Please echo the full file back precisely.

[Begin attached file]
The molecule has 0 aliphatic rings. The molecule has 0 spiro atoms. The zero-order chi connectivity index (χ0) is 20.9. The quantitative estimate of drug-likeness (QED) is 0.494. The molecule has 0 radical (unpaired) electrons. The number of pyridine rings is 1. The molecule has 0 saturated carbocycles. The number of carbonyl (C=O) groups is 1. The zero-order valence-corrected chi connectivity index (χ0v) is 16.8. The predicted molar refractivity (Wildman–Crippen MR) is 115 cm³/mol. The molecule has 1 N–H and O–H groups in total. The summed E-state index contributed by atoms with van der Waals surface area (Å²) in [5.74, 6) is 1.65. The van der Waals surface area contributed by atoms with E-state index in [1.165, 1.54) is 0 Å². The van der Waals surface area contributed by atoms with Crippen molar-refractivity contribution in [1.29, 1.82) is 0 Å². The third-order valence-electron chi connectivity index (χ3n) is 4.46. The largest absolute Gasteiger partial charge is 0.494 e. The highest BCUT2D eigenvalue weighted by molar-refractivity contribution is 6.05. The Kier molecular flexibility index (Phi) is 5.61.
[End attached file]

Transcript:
The molecule has 0 aliphatic rings. The molecule has 0 spiro atoms. The zero-order chi connectivity index (χ0) is 20.9. The quantitative estimate of drug-likeness (QED) is 0.494. The molecule has 0 radical (unpaired) electrons. The number of pyridine rings is 1. The molecule has 0 saturated carbocycles. The number of carbonyl (C=O) groups is 1. The zero-order valence-corrected chi connectivity index (χ0v) is 16.8. The predicted molar refractivity (Wildman–Crippen MR) is 115 cm³/mol. The molecule has 1 N–H and O–H groups in total. The summed E-state index contributed by atoms with van der Waals surface area (Å²) in [5.74, 6) is 1.65. The van der Waals surface area contributed by atoms with E-state index in [1.165, 1.54) is 0 Å². The van der Waals surface area contributed by atoms with Crippen molar-refractivity contribution in [1.29, 1.82) is 0 Å². The third-order valence-electron chi connectivity index (χ3n) is 4.46. The largest absolute Gasteiger partial charge is 0.494 e. The highest BCUT2D eigenvalue weighted by molar-refractivity contribution is 6.05. The Kier molecular flexibility index (Phi) is 5.61.